• Mother explained that the drama club was one of the ways the young people of Killbuck found to entertain themselves during the Great Depression when they could not afford to pay for entertainment.
  • “Bobby” is my cousin Robert J. Anderson, son of William J. Anderson whose letter from the Pacific we saw earlier. In one of my Grandmother Vera’s letters, she had mentioned Bobby putting on a show for the family, mimicking Hitler, so he was quite the performer.
  • “…like she helped you learn your speeches to say at church.”  I don’t recall speeches plural, although I know that kids had to memorize Bible verses and sometimes recite them in church. But the one I do remember is learning “Now I am Six” from A.A. Milne’s series of Pooh Bear books. Mother did a good job. Sixty-plus years after reciting that poem for the Lady’s Aid Society at the church, I can still recite it.
  • “…go off in a corner of the basketball floor”.  The school in Kilbuck had a small multi-purpose auditorium with only room for a basketball court.  For basketball games, seating was in a balcony on one side of the court.  On the other side of the court, there was a stage, raised about four feet above the main floor.  For basketball games, people would sit on bleachers on the stage.  When plays were performed on the stage, folding chairs were set up on the basketball floor (I can see basketball coaches everywhere shrinking back in horror!) as well as the seating in the balcony.  The school was built in the twenties, and when I went to high school there in the fifties, performing in class plays, the set up was still the same.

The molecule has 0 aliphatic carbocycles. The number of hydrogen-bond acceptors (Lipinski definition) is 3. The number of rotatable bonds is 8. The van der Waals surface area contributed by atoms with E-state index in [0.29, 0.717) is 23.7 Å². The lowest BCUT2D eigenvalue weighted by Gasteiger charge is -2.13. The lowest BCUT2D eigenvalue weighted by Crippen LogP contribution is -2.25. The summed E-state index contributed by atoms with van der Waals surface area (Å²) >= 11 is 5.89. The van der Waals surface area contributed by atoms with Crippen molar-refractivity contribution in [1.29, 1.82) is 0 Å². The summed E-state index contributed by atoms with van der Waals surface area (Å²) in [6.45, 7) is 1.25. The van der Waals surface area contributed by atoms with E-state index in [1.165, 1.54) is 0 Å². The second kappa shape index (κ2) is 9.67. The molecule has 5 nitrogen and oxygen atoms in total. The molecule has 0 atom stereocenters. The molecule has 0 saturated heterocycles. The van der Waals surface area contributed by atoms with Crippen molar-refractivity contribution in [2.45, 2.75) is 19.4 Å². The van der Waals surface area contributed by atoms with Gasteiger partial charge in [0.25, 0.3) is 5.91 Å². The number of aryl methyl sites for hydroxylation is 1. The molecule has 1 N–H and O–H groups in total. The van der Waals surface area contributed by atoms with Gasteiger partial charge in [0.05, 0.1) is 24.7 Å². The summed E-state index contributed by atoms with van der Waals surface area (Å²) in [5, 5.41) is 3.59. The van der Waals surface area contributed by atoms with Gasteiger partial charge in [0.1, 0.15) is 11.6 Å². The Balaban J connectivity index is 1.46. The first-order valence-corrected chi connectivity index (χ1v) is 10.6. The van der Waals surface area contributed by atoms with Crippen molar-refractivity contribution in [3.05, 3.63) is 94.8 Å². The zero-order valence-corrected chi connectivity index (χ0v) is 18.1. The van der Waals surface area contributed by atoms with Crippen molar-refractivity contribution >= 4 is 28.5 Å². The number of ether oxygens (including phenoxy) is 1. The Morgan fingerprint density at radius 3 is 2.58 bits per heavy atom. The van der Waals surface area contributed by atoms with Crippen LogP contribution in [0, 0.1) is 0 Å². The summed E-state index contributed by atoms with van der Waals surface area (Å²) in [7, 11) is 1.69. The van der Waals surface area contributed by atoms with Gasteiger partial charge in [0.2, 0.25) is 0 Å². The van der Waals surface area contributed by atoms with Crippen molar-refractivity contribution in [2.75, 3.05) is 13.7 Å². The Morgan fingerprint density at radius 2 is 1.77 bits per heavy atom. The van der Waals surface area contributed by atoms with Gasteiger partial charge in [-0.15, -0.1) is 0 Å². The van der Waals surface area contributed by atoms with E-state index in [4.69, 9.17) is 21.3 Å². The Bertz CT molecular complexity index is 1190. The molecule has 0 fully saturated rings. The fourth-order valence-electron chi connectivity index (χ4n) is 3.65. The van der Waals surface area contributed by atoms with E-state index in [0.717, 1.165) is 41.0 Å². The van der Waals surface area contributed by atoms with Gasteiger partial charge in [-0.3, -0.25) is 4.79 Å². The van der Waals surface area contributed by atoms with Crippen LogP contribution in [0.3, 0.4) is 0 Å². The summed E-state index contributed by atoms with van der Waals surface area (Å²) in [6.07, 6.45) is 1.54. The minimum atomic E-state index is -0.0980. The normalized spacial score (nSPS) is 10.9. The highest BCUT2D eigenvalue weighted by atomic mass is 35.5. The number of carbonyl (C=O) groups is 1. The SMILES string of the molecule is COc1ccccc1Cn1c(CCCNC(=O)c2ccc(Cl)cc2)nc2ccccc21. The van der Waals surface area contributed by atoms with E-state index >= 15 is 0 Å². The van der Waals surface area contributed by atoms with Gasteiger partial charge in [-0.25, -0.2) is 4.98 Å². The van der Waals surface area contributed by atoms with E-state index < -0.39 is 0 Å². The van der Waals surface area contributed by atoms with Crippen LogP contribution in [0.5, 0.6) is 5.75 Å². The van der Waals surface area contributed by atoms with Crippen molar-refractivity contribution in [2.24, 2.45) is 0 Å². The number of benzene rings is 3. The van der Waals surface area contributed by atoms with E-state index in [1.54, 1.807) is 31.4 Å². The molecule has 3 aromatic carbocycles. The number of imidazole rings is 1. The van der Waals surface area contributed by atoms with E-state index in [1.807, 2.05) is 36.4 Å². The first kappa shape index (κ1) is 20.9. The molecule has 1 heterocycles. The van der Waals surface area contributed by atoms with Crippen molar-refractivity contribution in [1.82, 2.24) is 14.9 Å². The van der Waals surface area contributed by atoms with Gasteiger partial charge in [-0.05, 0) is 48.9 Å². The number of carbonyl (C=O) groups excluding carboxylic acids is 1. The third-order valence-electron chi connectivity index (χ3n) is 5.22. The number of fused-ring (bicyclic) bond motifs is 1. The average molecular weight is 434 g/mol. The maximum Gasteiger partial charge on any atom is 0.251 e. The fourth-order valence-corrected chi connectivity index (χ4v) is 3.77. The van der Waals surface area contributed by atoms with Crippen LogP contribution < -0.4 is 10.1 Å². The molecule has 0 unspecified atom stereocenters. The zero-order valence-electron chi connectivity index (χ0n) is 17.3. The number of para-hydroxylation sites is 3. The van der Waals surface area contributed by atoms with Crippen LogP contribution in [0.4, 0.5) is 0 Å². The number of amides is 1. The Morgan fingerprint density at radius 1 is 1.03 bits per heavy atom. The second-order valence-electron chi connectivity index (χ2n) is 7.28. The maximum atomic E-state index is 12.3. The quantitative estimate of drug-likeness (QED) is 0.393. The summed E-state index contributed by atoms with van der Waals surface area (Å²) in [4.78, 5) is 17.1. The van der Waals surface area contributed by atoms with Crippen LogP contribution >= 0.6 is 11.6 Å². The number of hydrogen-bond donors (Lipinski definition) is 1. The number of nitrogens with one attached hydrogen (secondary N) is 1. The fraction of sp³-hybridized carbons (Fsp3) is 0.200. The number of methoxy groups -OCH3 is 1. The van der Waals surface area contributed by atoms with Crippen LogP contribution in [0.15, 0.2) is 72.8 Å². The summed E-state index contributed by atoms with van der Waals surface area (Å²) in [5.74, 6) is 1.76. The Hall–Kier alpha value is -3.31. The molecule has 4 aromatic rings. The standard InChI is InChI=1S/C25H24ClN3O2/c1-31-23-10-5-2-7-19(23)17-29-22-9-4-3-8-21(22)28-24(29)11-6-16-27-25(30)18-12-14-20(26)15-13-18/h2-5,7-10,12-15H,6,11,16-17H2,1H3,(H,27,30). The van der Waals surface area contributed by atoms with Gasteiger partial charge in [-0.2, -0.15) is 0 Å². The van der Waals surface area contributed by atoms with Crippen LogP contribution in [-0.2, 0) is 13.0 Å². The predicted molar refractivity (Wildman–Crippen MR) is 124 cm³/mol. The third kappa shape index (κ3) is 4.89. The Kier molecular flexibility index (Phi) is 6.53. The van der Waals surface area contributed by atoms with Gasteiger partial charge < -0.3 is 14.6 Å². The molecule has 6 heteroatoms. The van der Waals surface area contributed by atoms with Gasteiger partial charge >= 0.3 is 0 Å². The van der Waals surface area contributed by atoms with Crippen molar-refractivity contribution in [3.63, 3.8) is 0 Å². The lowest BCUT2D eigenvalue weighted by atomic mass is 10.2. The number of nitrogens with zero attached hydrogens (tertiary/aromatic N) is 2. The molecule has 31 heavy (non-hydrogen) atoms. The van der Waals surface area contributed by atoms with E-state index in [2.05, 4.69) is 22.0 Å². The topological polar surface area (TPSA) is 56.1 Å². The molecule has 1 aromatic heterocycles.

• “get nerve enough”. Not only was she an authority figure–a teacher, and he was working at odd jobs, but she was two and a half years older than he was.
  • The mustache.  Not only did Daddy never sport a mustache again–I have found no photos of him with a mustache. Mother REALLY didn’t like mustaches!

The Ninth of the month continued to be a Valentine day they marked the rest of their lives. And we celebrated their 50th anniversary in June 1989.

Waffle Iron Cookies

 

Waffle irons and instructions

When my sister, Paula Kaser Price, inherited our mother’s waffle irons and the oil-stained recipe , she also inherited memories and tradition. Paula’s story gives us a  great example of how donning an apron can lead us back to our memories of those family members long gone. Besides traveling back in time, the story travels from Hilliard, Ohio to Scottsdale Arizona to her home today in Virginia.

UPDATE: Paula adds, “It is a team effort as one cook frys the other dusts each cookie with powdered sugar. They are delicate so the rule is if any break the cooks must eat them immediately.”  And what a shame that would be!

A Note From My Sister, Paula Kaser Price

In later years Mom and I spent  a day making waffle iron cookies. The boys were sent away and we started cookin’. We had a wonderful time especially when the “boys” (Dad, Wayne, Eric and Aaron) showed up and gobbled them up getting powered sugar everywhere. Several dozen cookies were carefully hidden away before their arrival.